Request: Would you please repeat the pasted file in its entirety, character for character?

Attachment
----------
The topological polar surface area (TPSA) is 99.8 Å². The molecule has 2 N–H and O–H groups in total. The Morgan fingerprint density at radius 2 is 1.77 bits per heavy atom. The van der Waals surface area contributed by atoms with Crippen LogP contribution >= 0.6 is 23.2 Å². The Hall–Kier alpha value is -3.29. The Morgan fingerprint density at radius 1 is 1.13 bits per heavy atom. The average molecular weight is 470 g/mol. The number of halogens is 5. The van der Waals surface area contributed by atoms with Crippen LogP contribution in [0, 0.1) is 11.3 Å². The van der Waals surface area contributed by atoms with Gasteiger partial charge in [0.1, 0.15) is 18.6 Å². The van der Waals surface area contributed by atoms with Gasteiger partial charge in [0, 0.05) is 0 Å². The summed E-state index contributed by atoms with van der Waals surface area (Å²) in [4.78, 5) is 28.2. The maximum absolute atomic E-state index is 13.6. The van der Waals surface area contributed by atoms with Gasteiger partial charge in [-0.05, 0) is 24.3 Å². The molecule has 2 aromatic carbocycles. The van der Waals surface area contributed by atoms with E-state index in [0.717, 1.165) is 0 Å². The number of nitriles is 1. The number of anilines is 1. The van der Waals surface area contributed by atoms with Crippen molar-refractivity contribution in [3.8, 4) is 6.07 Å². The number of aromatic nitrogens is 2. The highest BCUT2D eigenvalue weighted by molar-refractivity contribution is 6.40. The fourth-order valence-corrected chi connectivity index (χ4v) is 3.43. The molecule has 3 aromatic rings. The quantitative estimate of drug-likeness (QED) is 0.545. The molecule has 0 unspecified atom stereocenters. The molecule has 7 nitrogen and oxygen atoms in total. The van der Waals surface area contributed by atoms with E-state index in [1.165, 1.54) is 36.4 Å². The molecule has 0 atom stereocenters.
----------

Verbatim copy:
The topological polar surface area (TPSA) is 99.8 Å². The molecule has 2 N–H and O–H groups in total. The Morgan fingerprint density at radius 2 is 1.77 bits per heavy atom. The van der Waals surface area contributed by atoms with Crippen LogP contribution >= 0.6 is 23.2 Å². The Hall–Kier alpha value is -3.29. The Morgan fingerprint density at radius 1 is 1.13 bits per heavy atom. The average molecular weight is 470 g/mol. The number of halogens is 5. The van der Waals surface area contributed by atoms with Crippen LogP contribution in [0, 0.1) is 11.3 Å². The van der Waals surface area contributed by atoms with Gasteiger partial charge in [0.1, 0.15) is 18.6 Å². The van der Waals surface area contributed by atoms with Gasteiger partial charge in [0, 0.05) is 0 Å². The summed E-state index contributed by atoms with van der Waals surface area (Å²) in [4.78, 5) is 28.2. The maximum absolute atomic E-state index is 13.6. The van der Waals surface area contributed by atoms with Gasteiger partial charge in [-0.05, 0) is 24.3 Å². The molecule has 2 aromatic carbocycles. The van der Waals surface area contributed by atoms with E-state index in [0.717, 1.165) is 0 Å². The number of nitriles is 1. The number of anilines is 1. The van der Waals surface area contributed by atoms with Crippen molar-refractivity contribution in [3.8, 4) is 6.07 Å². The number of aromatic nitrogens is 2. The highest BCUT2D eigenvalue weighted by molar-refractivity contribution is 6.40. The fourth-order valence-corrected chi connectivity index (χ4v) is 3.43. The molecule has 3 aromatic rings. The quantitative estimate of drug-likeness (QED) is 0.545. The molecule has 0 unspecified atom stereocenters. The molecule has 7 nitrogen and oxygen atoms in total. The van der Waals surface area contributed by atoms with E-state index in [1.165, 1.54) is 36.4 Å². The molecule has 0 atom stereocenters.